But here I was, eleven years old, on the verge of becoming a big sister, and I had blown all my chances to learn about taking care of a baby.
What if I dropped her? What if I tripped and fell while I was carrying her? What if I took her for a walk in her stroller and … I don’t know … wrecked the stroller?
These were the thoughts that tormented me as we arrived in San Francisco. These are the thoughts that kept me awake the night of December 16 … Baby Lift Eve.
Right after breakfast on December 17, we went to the airport and found the waiting room where all the new parents were supposed to wait. The plane had just landed, and now a doctor and a nurse were checking the babies to make sure they were all healthy. Some of the babies were just getting over the chicken pox.
There were about fifty or sixty people in that room waiting to meet their new babies. All grownups, except for Mary and me. Most of them had driven a lot further than we had, and if they had other kids at home only one parent had come to meet the Baby Lift. It was standing room only. From my eleven year old vantage point, I looked up into a landscape of shoulders and earlobes.
I was reading one of my dad’s Zane Grey paperback westerns, and I took it out of my coat pocket and tried to distract myself with cowboys and bad guys. I didn’t work. I read the same sentence twenty-five times.
Finally, a man with a clipboard stepped into the room through a door marked “no admittance,” followed by a nurse. She carried a white flannel bundle. Everybody got really, really still. The man called out somebody’s last name. Someone in back of the room said, “Oh! That’s us.” And they made their way forward to claim their baby, whom they were seeing for the first time.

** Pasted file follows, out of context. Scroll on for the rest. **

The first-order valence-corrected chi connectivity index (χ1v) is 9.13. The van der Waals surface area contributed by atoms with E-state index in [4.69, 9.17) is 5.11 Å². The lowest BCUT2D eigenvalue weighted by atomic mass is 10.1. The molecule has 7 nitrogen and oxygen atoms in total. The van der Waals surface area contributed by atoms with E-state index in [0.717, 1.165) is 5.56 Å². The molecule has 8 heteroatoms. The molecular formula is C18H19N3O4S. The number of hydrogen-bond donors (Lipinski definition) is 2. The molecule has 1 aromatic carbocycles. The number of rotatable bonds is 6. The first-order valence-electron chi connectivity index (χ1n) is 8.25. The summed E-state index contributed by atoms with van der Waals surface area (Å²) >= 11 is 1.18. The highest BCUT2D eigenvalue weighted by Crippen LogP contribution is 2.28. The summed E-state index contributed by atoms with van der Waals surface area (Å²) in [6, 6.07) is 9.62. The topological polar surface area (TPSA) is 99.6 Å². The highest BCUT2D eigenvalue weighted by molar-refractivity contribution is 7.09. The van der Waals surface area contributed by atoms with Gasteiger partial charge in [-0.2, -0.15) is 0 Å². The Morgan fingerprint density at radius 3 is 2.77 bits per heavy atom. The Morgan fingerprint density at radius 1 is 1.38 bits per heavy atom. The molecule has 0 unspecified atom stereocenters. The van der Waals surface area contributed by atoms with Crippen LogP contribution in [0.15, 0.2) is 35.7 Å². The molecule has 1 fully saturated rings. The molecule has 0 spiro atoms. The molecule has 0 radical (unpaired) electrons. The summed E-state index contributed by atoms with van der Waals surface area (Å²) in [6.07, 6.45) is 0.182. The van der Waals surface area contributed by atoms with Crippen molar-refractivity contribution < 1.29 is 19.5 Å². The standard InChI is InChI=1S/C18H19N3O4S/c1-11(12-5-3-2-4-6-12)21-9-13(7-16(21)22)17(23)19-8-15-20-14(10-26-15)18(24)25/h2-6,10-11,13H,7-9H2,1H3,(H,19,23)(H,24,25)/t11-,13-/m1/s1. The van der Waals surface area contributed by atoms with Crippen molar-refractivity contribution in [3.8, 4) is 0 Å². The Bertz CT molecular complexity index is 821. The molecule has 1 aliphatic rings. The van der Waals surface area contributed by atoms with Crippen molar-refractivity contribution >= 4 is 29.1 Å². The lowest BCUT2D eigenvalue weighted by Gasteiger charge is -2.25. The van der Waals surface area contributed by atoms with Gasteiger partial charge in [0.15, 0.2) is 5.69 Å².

The new mom took that white bundle in her arms like a pro. Her smile shone down at that little face looking back up at her. The new dad put an arm around them and led them back to the back of the room. And so it went, one baby after another into the arms of a smiling parent.
I stood there worrying. What if they forgot to put our baby on the plane? What if they lost our adoption papers and won’t let us take her? Somebody has to be the last name called. It’ll probably be us.
The guy with the clipboard called out, “Hicks!”
That particular white flannel bundle was my baby sister!
I don’t know what came over me in that instant. Something took charge of my feet. Something filled my heart with a sense of … what? … confidence? Authority? I didn’t ask if it was okay, I didn’t even look back at where Mom and Dad were making their way through the crowd. Suddenly I was as tall as I needed to be. I plowed through that landscape of grownup shoulders and earlobes and held out my arms.
“She’s ours,” I told the nurse.
All those grownups behind me chuckled and nudged each other, as if to say, “Isn’t that cute?” But I didn’t care.
The nurse handed me that bundle, and I can still feel the memory of my baby sister coming to rest in the crook of my elbow – solid, safe. In that moment I felt rooted and steady. No way would I fall or drop or break this baby.
I lifted the blanket from her face, and there she lay, sleeping through all this excitement. Tiny, skinny, still a little bit scabby from the chicken pox. I remembered Raggedy Ann, after three months in a snow drift… My Ginny Doll after I ruined her hair… How cold and miserable it felt when Betsy Wetsy peed on me, and how awful Tiny Tears smelled after the milk fiasco…
And I thought, This is not a pretty baby. And she smells funny. She’s going to pee on me, sometime. And spit up. It’s what babies do.
Mom and Dad and Mary were gathered close now. I looked up at them and said, “Look! She’s perfect!”